Concerns are rising as the officials reported a second case of ebola-related death in Congo’s city of Goma.
The victim passed away on Wednesday after his condition worsened significantly the day before. He did not suspect he had Ebola prior to hospitalization, meaning he was contagious for days. The man, who was in his 40s, worked as a miner in the northeastern province of Ituri, where no signs of infection have been reported during this outbreak.
According to Dr. Michael Ryan (WHO Emergencies Chief), the victim caught the virus somewhere along the road from Komanda to Goma. During the 300-mile trip, he mainly used motor-taxis and traveled for several days through the active epicenter of the outbreak.
The man reached Goma on July 13, but the symptoms did not start to show before July 22. He stayed at home for five days before asking for medical help, and when he was finally admitted, Ebola was diagnosed. Ryan advised that his family and other people he had contact with be identified. They are to receive an experimental yet highly effective Ebola vaccine.
Nonetheless, the danger lingers that the disease may spread. Goma has a population of over 2 million people, is a major crossroad center, and has a busy international airport. Global support is vital because further transmission of Ebola must be prevented. Goma is right on the border with Rwanda, and the flow of people through the city is enormous.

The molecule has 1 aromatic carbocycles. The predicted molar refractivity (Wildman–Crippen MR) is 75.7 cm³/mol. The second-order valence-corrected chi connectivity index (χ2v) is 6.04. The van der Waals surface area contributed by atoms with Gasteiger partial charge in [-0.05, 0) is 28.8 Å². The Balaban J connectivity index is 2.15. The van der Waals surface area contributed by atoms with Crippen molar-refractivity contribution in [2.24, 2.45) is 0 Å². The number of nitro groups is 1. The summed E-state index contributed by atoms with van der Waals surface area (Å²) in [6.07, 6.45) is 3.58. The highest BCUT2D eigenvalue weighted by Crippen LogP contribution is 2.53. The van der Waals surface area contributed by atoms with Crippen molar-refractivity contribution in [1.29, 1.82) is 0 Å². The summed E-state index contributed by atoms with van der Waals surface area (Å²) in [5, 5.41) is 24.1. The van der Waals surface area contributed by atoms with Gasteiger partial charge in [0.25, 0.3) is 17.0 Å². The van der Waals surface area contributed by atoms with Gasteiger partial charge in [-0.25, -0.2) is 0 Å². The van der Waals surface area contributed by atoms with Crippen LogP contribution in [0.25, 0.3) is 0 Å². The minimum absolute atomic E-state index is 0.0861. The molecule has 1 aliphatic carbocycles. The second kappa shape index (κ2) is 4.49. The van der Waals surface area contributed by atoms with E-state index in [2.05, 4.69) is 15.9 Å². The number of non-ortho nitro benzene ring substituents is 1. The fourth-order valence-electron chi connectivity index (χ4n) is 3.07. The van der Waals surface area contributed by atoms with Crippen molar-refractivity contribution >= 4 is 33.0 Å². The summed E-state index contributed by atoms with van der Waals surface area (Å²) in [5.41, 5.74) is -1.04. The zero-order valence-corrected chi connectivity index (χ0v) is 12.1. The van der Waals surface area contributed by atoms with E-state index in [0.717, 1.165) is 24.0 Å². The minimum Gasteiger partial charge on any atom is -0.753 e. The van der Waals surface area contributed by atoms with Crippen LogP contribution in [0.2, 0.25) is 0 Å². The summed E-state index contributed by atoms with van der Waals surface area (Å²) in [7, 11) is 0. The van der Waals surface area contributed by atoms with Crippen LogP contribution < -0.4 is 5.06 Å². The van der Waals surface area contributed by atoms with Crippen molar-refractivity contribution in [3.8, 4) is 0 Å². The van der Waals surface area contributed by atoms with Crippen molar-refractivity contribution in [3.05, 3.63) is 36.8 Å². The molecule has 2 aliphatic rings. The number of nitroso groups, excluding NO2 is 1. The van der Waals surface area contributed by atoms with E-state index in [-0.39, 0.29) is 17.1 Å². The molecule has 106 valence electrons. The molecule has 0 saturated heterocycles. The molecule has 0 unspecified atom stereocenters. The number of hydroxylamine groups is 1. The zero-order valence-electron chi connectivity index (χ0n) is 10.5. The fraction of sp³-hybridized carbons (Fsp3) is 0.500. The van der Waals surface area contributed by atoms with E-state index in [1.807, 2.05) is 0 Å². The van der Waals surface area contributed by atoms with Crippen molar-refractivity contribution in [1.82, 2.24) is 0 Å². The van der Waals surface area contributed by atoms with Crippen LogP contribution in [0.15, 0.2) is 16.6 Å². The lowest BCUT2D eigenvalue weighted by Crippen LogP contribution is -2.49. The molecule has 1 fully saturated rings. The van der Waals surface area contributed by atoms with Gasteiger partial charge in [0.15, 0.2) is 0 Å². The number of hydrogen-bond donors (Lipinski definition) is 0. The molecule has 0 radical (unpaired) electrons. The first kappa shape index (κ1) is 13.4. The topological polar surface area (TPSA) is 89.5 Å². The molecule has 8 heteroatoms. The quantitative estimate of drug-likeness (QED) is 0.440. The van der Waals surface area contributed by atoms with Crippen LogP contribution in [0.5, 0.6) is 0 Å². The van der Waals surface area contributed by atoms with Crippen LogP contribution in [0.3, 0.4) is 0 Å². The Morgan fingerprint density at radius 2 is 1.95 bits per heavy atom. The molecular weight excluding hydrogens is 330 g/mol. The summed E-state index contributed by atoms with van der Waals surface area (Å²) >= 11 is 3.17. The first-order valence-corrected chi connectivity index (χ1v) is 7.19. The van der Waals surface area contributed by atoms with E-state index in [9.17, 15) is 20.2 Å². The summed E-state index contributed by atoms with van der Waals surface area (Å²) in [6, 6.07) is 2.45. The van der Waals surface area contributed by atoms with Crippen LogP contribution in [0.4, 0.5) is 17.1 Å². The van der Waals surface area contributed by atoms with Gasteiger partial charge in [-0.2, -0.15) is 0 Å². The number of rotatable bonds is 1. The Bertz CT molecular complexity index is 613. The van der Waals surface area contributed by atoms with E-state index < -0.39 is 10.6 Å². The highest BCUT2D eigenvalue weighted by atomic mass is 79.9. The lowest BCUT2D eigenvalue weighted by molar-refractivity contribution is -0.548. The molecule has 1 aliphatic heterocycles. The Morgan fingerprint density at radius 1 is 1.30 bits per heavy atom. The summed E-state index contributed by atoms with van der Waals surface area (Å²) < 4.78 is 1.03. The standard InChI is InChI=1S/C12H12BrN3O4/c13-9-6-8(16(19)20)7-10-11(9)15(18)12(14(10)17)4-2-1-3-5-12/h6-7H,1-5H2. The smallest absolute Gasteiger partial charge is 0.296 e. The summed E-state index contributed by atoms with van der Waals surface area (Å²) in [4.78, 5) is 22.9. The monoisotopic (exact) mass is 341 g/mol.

Jean-Jacques Muyembe, the new Ebola Coordinator in Congo, said that there seems to be no visible connection between this death and the previous victim. He also advised that the man’s premises and the medical facility that treated him be disinfected and mentioned that there’s no room for panic.
WHO’s regional director, Matshidiso Moeti, is more reluctant to dismiss the potential dangers of the virus spreading to the neighboring countries. In Uganda, three people died, and their immediate family members were returned to Congo. The authorities declared the country disease-free, but the risks of another regional spread must not be ignored. The vaccination of the medical workers in Uganda, South Sudan, and Rwanda started weeks, if not months ago.
The first Ebola victim in Goma was confirmed in June. A preacher died after managing to bypass three health checkpoints on his way back from Butembo. The outbreak hit Butembo hard and is second only to the 2014 epidemics in West Africa, which took about 11,300 lives.
Ebola is transmitted by close-range contact with the bodily fluids of the infected. Seeking medical treatment immediately is crucial for survival. The symptoms begin from two days up to three weeks after the exposure. Many people who did not experience the epidemics do not believe that the disease is real. The health workers in Africa are pointing out to the necessity of educating the locals on the matter.
There is no officially licensed medication for ebola. The infected have the best chances of surviving if they get proper medical treatment on time. UN agencies have called out for assistance on all levels. The outbreak is marking its first year — it took 1,800 lives, and unfortunately, is showing no signs of weakening.